Amphotericine B. Amphotericine B is primarily an antifungal drug. It alters leishmanial cell membrane permeability. The conventional product has a toxic effect on canine kidneys. The liposomal presentation (AmBisome) has reduced side effects. The treatment is expensive.

 Paromomycin Aminosidine inhibits ribosomal function. Dose : 5-10 mg/kg/twice daily-IM or SC. The product can be nephro- or oto-toxic.

 Miltefosine. Miltefosine is effective as anti-leishmanial therapy in mice and humans. A liposomal presentation is currently under evaluation in dogs.

TIPS: How to treat in practice: Before starting treatment, a complete blood count, a biochemical profile to assess renal function, and a protein electrophoresis are necessary. For treatment, allopurinol is the author's personal recommendation. As relapses are common, periodic (every six months) monitoring of the patient has to be performed.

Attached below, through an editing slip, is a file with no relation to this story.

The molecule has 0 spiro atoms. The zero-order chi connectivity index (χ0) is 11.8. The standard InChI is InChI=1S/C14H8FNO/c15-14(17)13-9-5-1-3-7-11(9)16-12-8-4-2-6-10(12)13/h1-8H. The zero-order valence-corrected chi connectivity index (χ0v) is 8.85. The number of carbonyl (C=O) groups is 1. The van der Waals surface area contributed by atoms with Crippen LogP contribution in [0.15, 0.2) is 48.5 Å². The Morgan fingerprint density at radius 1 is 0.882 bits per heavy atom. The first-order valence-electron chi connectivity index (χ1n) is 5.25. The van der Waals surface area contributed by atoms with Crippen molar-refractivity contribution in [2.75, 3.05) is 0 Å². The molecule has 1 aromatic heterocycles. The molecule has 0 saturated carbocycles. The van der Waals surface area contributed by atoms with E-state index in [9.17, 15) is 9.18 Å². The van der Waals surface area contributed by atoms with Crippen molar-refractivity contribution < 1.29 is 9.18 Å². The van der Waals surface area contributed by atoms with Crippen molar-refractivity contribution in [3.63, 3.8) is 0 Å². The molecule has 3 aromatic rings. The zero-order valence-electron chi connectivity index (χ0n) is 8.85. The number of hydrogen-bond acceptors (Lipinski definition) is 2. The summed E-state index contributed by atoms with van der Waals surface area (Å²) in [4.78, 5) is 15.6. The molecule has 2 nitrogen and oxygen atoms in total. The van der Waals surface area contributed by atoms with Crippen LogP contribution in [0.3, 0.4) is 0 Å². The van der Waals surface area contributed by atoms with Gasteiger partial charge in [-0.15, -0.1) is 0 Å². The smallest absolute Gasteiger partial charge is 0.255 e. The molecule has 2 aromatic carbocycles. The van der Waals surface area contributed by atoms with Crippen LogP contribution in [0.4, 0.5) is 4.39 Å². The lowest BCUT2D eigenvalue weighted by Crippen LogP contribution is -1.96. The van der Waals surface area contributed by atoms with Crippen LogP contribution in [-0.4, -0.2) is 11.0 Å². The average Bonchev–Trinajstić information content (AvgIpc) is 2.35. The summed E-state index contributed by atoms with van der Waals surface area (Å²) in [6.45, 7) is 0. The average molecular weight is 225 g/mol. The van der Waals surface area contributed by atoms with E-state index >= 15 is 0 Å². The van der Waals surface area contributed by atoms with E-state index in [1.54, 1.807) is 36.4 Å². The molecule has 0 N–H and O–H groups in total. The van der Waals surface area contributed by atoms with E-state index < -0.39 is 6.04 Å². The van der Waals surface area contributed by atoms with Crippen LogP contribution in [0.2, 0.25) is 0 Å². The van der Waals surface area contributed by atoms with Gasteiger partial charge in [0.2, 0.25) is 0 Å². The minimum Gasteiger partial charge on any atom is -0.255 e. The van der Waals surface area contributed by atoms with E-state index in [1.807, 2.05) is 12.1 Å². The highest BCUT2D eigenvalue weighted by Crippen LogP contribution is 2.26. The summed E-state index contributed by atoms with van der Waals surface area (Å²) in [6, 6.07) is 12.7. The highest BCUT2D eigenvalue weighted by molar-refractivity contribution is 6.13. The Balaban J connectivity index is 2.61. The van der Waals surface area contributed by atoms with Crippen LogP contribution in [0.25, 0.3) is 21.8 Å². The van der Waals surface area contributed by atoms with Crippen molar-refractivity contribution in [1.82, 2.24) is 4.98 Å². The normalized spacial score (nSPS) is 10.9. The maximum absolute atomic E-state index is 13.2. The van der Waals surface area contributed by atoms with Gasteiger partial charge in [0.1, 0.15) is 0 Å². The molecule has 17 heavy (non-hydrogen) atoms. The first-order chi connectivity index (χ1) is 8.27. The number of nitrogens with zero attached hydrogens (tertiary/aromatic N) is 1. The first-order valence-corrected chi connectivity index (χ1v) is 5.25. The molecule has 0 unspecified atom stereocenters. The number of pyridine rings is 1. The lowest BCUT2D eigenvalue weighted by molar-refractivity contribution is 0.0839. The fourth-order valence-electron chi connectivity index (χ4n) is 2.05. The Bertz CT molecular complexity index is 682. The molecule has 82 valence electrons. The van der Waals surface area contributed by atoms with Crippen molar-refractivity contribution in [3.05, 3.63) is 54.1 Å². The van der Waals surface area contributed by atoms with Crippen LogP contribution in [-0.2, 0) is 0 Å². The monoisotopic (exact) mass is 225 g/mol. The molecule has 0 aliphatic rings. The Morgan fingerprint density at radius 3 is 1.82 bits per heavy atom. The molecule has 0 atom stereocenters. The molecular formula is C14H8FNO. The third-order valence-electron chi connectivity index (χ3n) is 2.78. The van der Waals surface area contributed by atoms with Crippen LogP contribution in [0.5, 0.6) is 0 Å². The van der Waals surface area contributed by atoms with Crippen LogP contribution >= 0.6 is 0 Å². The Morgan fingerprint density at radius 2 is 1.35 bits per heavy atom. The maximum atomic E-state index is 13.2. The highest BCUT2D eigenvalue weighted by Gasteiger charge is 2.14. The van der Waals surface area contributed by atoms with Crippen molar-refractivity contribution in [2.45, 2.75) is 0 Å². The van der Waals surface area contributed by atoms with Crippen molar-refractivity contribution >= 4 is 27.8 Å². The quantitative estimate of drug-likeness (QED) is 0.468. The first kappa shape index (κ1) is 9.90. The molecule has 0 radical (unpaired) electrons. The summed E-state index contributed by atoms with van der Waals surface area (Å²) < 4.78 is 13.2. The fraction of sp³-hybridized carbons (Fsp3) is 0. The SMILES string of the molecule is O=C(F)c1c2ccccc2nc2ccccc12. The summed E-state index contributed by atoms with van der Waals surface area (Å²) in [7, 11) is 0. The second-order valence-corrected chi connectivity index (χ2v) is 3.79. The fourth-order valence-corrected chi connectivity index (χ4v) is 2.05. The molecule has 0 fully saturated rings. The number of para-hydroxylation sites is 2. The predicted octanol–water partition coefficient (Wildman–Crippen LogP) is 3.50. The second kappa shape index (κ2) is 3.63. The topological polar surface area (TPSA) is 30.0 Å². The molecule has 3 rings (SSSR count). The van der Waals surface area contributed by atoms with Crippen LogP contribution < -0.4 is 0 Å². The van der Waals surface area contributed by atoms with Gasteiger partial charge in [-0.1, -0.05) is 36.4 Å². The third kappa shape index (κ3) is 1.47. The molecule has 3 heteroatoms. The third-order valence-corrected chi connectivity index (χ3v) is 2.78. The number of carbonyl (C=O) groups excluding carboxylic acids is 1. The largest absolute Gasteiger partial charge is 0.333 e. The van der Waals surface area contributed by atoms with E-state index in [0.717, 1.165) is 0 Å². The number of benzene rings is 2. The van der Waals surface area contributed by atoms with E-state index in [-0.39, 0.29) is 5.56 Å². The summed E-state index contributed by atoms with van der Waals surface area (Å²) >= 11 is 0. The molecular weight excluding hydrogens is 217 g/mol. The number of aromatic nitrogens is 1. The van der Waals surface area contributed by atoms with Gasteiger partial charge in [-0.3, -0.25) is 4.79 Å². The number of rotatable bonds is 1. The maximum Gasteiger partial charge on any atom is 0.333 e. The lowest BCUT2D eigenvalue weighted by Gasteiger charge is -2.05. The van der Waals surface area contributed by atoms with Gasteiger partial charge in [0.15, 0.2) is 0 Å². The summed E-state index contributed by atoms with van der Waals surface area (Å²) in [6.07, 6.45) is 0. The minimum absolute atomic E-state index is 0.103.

Recent advances in techniques of diagnosis, control measures and therapy have changed the approach to CanL. Improvement of the treatment is still needed to be able to eliminate the parasite from the canine host. The disease remains too often a frustrating problem for the practitioner and a danger to public health.

Speaker Information
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Maurice Roze, DVM, DECVO (Ophthalmology)
Clinique Vétérinaire
Marseille, France